Winter is so different at Charlecote Park. It is a quieter time to reflect as you walk around the park and gardens which I really enjoy. I love this time of year. You never really know what the mornings will bring.
As you walk around the park you could almost be fooled into thinking you were alone on the estate or that the park was yours. Well, we all dream from time to time :) Not everyone likes early mornings but to me they are the best part of the day especially when you are out with nature.
Just before the Sun comes up and for about half an hour afterwards is the best time to see many wildlife creatures. The Owls are hooting, birds are tweeting, wild hares are up and darting around and last week I managed to see my first red fox for a long time. Unfortunately I couldn't photograph it as it was too quick for me plus I had the wrong lens on my camera at the time. It is how it goes sometimes. You can't always photograph everything but you can watch and admire the view.
It might be colder and there might be less people around at Charlecote during the winter months but still the work goes on. The house elves have been very busy getting the house cleaned and ready for the opening which was a couple of weeks ago. The office staff have been busy keeping everything going day to day and planning for the year ahead and the gardeners and rangers are out in all weathers doing what they do best, looking after the estate, caring for the animals and preparing the gardens for the beautiful displays that will adorn them in the coming months.
I thought it would be nice to do a little behind the scenes look at some of the things that go on during the Winter months, starting with the feeding of the animals and continuing from a previous blog.
Most of the year the deer and sheep graze the land happily as there is plenty for them to eat. During the Winter months, they are given a little helping hand. As the Sun comes up, someone is out on the feed run, loading the buggy several times until all the animals are fed.
I go in early from time to time to catch the feeding of the animals as well as the sunrise. On one of my recent visits, I had a perfect morning, the ground was frozen, the Sun was just coming up and there was a low mist on the land which gave me a very beautiful view. A perfect start to the day.
'Sheep in the mist'
The sheep kindly posed for me while I was waiting for the deer feeding to start.
The deer waiting for their feed.
For the deer feed, I switched my camera into video mode because I don't think you can appreciate the view in still photos.
I did take a couple of photos but not many.
Jacob sheep, like all sheep, graze all day long. In Winter they are given hay and sugar-beet to help get them through the colder months before everything starts to grow again. The sheep love the sugar-beet. They will push and shove each other about getting to it.
Just like the deer, they will also follow the food and you can often see them all charge across the field to where the buggy stops.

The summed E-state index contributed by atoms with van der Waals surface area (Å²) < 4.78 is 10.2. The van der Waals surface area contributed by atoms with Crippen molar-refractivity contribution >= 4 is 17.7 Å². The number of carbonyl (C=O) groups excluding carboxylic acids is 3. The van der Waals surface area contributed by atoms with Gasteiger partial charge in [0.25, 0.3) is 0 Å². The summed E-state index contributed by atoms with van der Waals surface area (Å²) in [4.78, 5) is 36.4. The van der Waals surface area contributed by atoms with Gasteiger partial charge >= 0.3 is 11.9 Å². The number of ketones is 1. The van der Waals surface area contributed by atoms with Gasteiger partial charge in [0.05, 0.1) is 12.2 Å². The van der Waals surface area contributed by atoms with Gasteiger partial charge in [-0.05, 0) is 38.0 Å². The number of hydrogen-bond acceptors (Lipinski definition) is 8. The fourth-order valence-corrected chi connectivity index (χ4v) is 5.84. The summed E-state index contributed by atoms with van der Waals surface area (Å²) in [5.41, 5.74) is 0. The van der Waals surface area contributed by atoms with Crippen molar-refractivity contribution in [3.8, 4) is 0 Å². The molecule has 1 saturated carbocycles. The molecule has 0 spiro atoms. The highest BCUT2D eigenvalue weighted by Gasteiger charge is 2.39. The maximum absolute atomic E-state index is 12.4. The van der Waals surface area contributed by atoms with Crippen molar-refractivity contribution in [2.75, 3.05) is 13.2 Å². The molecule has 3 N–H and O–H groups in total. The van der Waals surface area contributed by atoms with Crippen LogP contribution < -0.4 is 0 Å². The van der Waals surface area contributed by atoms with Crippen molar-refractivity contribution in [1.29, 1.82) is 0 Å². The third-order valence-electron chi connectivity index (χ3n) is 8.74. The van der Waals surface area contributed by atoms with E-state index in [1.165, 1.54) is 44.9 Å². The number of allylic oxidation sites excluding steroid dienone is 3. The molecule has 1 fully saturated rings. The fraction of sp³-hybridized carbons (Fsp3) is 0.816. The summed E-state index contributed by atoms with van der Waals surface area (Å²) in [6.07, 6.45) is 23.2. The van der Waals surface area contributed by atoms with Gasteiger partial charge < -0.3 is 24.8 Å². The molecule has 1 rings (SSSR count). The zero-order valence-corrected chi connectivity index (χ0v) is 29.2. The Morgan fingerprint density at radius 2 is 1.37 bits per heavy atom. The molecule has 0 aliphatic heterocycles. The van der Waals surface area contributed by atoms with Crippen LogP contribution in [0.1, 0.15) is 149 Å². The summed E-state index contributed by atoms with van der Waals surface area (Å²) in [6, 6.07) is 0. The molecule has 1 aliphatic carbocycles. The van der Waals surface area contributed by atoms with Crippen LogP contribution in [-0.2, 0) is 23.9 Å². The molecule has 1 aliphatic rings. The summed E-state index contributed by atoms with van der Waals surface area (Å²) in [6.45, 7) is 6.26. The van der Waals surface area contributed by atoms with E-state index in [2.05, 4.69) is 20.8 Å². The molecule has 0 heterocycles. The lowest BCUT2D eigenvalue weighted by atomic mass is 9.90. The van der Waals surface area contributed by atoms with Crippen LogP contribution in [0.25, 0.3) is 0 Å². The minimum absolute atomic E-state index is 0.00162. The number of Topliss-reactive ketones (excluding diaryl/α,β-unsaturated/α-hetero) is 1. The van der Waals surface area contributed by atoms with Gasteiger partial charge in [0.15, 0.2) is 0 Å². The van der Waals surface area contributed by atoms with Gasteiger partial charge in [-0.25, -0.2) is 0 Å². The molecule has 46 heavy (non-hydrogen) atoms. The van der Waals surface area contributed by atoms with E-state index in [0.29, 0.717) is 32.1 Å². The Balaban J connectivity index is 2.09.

Here are a couple of photos from a previous morning.
I always find the fighting for the sugar beet funny as there is plenty for everyone but they fight over the same pieces while there are untouched beet just a few feet away. Don't worry, they get eaten too!
The older sheep always go for the beet first, then they eat the hay. The lambs eat it the other way around.
Paul and David out feeding the animals together.
After the sheep in Polo were fed, it was off to feed last year's lambs which, as you will see have grown.
Like all youngsters, they also get covered in their food!
This next photo reminds me of the old film 'The Lady and the Tramp' Who needs spaghetti when you have hay?
The lambs eat the hay first because it is easier for them as they graze all the time. They have to learn how to eat the sugar beet but it doesn't take them long and they, like the older sheep, love it too!
When the sheep are in the main area of the park, be it Hill Park or West Park, you have to watch the deer. They are a little greedy and love the beet too! An electric fence doesn't stop them stealing the sheep's food!
It's like watching a game of high jump!
The ground is frozen beneath their feet but they have their winter coats on and adjust to the colder weather just fine. During the Winter you can only see the spots on the lightest of the fallow deer. The deer everyone thinks of as the 'Bambi' deer with it's tan coloured fur and beautiful white spots, change to a darker thicker coat as in the picture below. In a few weeks that will start to change again and you will once more see the Summer coat.
The next photo shows you the Summer coat with a heavily pregnant doe on the right.
I watch the deer often. I find a quiet place and study their behaviour which I find really interesting. I now know when the park is open by the way the deer react and not by seeing any visitors. It is the same as the buggy with their breakfast, they can hear it well before I can which always gives me a warning to get my camera ready.
I have to admire the Park and Garden team who both look after the animals. They are out in all weather making sure the animals are fed, healthy and well looked after.
Rain, snow, frost or thick fog, they are there and it is not until you are out there with them, that you can really appreciate all they do. This I have shown you is just the beginning of the day, there is a lot more work to be done.
Matt on a very cold foggy morning.
At the end of any morning feed comes a very welcome tea break .....and cake! All before the park opens.
A big thanks to both the Park and Garden team for allowing me to tag along so often. It is much appreciated and something I really enjoy. Thank you.
Copyright Jana Eastwood